Maybe your kitchen sink looked like mine when I was single--full of every plate, pan, utensil, and glass. When I caught a glimpse of it, I would feel frustrated and overwhelmed. To escape that distress, I would just avoid it. But it’s not just the kitchen sink that can get overloaded; presentations can also get packed with everything from the speaker's proverbial kitchen, and when they do, audiences get overwhelmed and tune out.
It’s a Saturday morning and you are in the middle of a friendly game of golf. On the 8th hole you walk up to the ball, set your target, and select a club. You start your backswing, shift your weight forward, strike the ball, and follow through. You look up to see the ball flying hundreds of feet...off target and toward the adjacent fairway. Humiliated, you announce to your group that you are “hitting another ball.” You’re taking a mulligan.
Wouldn’t it be nice if we could take a mulligan in every aspect of our lives? In many things we can--transferring schools, changing jobs, switching careers. These are all are do-overs.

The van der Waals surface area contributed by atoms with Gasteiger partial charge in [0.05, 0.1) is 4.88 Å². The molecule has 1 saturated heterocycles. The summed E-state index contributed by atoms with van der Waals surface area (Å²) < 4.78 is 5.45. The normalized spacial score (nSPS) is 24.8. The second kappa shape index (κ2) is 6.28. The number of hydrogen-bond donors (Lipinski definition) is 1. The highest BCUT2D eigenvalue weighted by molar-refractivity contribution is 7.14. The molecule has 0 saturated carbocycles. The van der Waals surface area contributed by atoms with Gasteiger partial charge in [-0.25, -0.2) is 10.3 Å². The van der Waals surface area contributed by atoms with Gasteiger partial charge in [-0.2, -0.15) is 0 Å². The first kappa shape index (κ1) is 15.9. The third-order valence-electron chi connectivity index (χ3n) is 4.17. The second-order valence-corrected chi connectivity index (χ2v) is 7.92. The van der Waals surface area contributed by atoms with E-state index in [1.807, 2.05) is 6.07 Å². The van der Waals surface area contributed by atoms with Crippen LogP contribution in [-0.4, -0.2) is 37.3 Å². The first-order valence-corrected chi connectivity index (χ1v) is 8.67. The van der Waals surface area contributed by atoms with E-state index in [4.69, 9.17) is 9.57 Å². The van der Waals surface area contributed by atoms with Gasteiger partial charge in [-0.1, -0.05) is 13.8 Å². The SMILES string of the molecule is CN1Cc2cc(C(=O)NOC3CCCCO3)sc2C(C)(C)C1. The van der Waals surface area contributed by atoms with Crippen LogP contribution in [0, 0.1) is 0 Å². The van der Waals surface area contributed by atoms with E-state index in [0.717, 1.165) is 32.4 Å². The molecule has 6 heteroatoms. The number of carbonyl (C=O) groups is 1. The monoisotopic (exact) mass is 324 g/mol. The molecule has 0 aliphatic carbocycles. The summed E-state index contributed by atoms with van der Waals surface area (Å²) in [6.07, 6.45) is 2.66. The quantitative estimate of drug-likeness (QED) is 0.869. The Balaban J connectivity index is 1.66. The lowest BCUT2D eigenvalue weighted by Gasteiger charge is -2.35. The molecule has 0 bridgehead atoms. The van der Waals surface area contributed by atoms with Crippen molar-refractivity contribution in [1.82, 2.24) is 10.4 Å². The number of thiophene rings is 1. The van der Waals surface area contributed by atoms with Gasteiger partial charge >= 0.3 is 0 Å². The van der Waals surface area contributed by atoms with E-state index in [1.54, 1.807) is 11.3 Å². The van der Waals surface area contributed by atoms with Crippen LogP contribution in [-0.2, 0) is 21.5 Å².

In public speaking and presenting, there are no mulligans, no second chances, no do-overs.
If you win this work, it will be a game-changer!
It’s a huge account, and you’ve made it to the final round of selection. All you need to do is ace the presentation to land this life-changing client. Because of the job’s size and scope, the presentation requires contributions from a large and diverse number of people from different divisions of your project team. Everything is riding on your team’s presentation.
After a three-day, off-site business retreat, you’ve developed the perfect strategic plan. You return to work excited to share your ideas with the company. You make your slide deck and prepare your 30-minute presentation. After presenting, you come away feeling confident that everyone shares your enthusiasm, is onboard, and understands your priorities for the future.
A few days later, you overhear a water-cooler conversation that makes it clear few, if any, employees actually recall your main ideas and people seem baffled by your message. Something’s gone terribly wrong.
Everyone has heard the claim that individuals fear public speaking more than death, and while this declaration seems a bit far-fetched, surveys support the idea.
Scientifically, fear of public speaking is called glossophobia (glōssa meaning tongue) and it affects upward of 74% of Americans.
So whether public speaking is truly on par with death or not, the reality is that anxiety prevents millions of people from capitalizing on the power of public speaking…